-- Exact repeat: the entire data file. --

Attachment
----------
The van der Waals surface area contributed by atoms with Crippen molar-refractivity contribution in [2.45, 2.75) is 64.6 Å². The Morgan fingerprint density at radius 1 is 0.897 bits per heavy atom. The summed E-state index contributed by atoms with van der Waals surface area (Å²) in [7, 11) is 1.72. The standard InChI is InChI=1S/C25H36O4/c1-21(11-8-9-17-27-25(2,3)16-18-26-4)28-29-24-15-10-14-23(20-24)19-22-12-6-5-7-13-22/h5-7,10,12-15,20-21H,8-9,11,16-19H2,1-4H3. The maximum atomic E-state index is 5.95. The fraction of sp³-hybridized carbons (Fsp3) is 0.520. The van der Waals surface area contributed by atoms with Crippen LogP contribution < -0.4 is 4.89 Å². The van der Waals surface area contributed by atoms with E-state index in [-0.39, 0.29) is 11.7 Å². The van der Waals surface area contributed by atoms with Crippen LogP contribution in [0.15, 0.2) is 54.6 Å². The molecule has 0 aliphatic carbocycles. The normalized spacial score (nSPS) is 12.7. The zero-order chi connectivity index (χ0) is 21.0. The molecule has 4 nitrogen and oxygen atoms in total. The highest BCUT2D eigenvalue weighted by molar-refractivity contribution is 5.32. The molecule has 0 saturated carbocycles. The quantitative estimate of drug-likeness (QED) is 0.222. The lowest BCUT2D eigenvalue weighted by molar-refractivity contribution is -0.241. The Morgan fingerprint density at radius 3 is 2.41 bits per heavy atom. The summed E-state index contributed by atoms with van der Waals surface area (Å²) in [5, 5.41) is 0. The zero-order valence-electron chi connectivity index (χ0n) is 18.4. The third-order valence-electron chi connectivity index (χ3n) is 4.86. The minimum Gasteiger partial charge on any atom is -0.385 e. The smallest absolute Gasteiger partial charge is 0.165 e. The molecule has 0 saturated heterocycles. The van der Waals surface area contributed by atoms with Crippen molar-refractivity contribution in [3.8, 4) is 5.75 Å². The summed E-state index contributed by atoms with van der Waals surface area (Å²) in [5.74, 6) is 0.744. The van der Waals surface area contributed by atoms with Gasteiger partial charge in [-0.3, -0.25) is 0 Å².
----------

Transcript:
The van der Waals surface area contributed by atoms with Crippen molar-refractivity contribution in [2.45, 2.75) is 64.6 Å². The Morgan fingerprint density at radius 1 is 0.897 bits per heavy atom. The summed E-state index contributed by atoms with van der Waals surface area (Å²) in [7, 11) is 1.72. The standard InChI is InChI=1S/C25H36O4/c1-21(11-8-9-17-27-25(2,3)16-18-26-4)28-29-24-15-10-14-23(20-24)19-22-12-6-5-7-13-22/h5-7,10,12-15,20-21H,8-9,11,16-19H2,1-4H3. The maximum atomic E-state index is 5.95. The fraction of sp³-hybridized carbons (Fsp3) is 0.520. The van der Waals surface area contributed by atoms with Crippen LogP contribution < -0.4 is 4.89 Å². The van der Waals surface area contributed by atoms with E-state index in [-0.39, 0.29) is 11.7 Å². The van der Waals surface area contributed by atoms with Crippen LogP contribution in [0.15, 0.2) is 54.6 Å². The molecule has 0 aliphatic carbocycles. The normalized spacial score (nSPS) is 12.7. The zero-order chi connectivity index (χ0) is 21.0. The molecule has 4 nitrogen and oxygen atoms in total. The highest BCUT2D eigenvalue weighted by molar-refractivity contribution is 5.32. The molecule has 0 saturated carbocycles. The quantitative estimate of drug-likeness (QED) is 0.222. The lowest BCUT2D eigenvalue weighted by molar-refractivity contribution is -0.241. The Morgan fingerprint density at radius 3 is 2.41 bits per heavy atom. The summed E-state index contributed by atoms with van der Waals surface area (Å²) in [5, 5.41) is 0. The zero-order valence-electron chi connectivity index (χ0n) is 18.4. The third-order valence-electron chi connectivity index (χ3n) is 4.86. The minimum Gasteiger partial charge on any atom is -0.385 e. The smallest absolute Gasteiger partial charge is 0.165 e. The molecule has 0 saturated heterocycles. The van der Waals surface area contributed by atoms with Crippen molar-refractivity contribution in [3.8, 4) is 5.75 Å². The summed E-state index contributed by atoms with van der Waals surface area (Å²) in [5.74, 6) is 0.744. The van der Waals surface area contributed by atoms with Gasteiger partial charge in [-0.3, -0.25) is 0 Å².